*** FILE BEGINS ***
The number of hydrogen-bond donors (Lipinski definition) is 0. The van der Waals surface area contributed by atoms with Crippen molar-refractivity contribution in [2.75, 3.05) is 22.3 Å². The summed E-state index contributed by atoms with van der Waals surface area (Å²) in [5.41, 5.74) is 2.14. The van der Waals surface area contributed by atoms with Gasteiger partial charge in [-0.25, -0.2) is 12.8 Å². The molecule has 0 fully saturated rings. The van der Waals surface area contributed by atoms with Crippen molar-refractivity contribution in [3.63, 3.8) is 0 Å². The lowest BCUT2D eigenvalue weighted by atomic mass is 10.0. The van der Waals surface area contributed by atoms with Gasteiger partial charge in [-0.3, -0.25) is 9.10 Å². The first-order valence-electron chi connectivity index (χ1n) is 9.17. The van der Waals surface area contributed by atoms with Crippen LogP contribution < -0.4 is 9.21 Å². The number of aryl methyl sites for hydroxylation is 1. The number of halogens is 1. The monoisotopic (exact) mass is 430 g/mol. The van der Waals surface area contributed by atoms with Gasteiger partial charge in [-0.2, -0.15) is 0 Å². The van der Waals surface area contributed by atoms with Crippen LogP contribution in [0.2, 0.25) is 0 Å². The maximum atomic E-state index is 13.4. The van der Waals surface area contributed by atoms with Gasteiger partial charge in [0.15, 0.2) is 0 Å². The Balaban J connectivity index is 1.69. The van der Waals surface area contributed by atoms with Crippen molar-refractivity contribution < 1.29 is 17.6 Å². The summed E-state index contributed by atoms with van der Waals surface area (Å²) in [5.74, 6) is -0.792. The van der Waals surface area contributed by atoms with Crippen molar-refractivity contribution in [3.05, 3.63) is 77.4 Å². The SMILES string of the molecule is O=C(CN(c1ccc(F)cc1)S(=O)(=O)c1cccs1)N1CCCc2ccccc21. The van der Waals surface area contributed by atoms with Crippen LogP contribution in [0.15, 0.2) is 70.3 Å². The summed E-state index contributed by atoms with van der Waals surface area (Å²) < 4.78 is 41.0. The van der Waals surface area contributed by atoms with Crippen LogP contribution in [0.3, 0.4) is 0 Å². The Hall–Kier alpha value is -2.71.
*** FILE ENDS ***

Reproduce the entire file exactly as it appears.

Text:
The number of hydrogen-bond donors (Lipinski definition) is 0. The van der Waals surface area contributed by atoms with Crippen molar-refractivity contribution in [2.75, 3.05) is 22.3 Å². The summed E-state index contributed by atoms with van der Waals surface area (Å²) in [5.41, 5.74) is 2.14. The van der Waals surface area contributed by atoms with Gasteiger partial charge in [-0.25, -0.2) is 12.8 Å². The molecule has 0 fully saturated rings. The van der Waals surface area contributed by atoms with Crippen molar-refractivity contribution in [3.63, 3.8) is 0 Å². The lowest BCUT2D eigenvalue weighted by atomic mass is 10.0. The van der Waals surface area contributed by atoms with Gasteiger partial charge in [-0.3, -0.25) is 9.10 Å². The first-order valence-electron chi connectivity index (χ1n) is 9.17. The van der Waals surface area contributed by atoms with Crippen LogP contribution < -0.4 is 9.21 Å². The number of aryl methyl sites for hydroxylation is 1. The number of halogens is 1. The monoisotopic (exact) mass is 430 g/mol. The van der Waals surface area contributed by atoms with Gasteiger partial charge in [-0.2, -0.15) is 0 Å². The van der Waals surface area contributed by atoms with Crippen LogP contribution in [0.2, 0.25) is 0 Å². The maximum atomic E-state index is 13.4. The van der Waals surface area contributed by atoms with Gasteiger partial charge in [0.15, 0.2) is 0 Å². The Balaban J connectivity index is 1.69. The van der Waals surface area contributed by atoms with Crippen molar-refractivity contribution < 1.29 is 17.6 Å². The summed E-state index contributed by atoms with van der Waals surface area (Å²) in [5.74, 6) is -0.792. The van der Waals surface area contributed by atoms with Crippen molar-refractivity contribution in [3.05, 3.63) is 77.4 Å². The SMILES string of the molecule is O=C(CN(c1ccc(F)cc1)S(=O)(=O)c1cccs1)N1CCCc2ccccc21. The van der Waals surface area contributed by atoms with Crippen LogP contribution in [0.15, 0.2) is 70.3 Å². The summed E-state index contributed by atoms with van der Waals surface area (Å²) < 4.78 is 41.0. The van der Waals surface area contributed by atoms with Crippen LogP contribution in [0.3, 0.4) is 0 Å². The Hall–Kier alpha value is -2.71.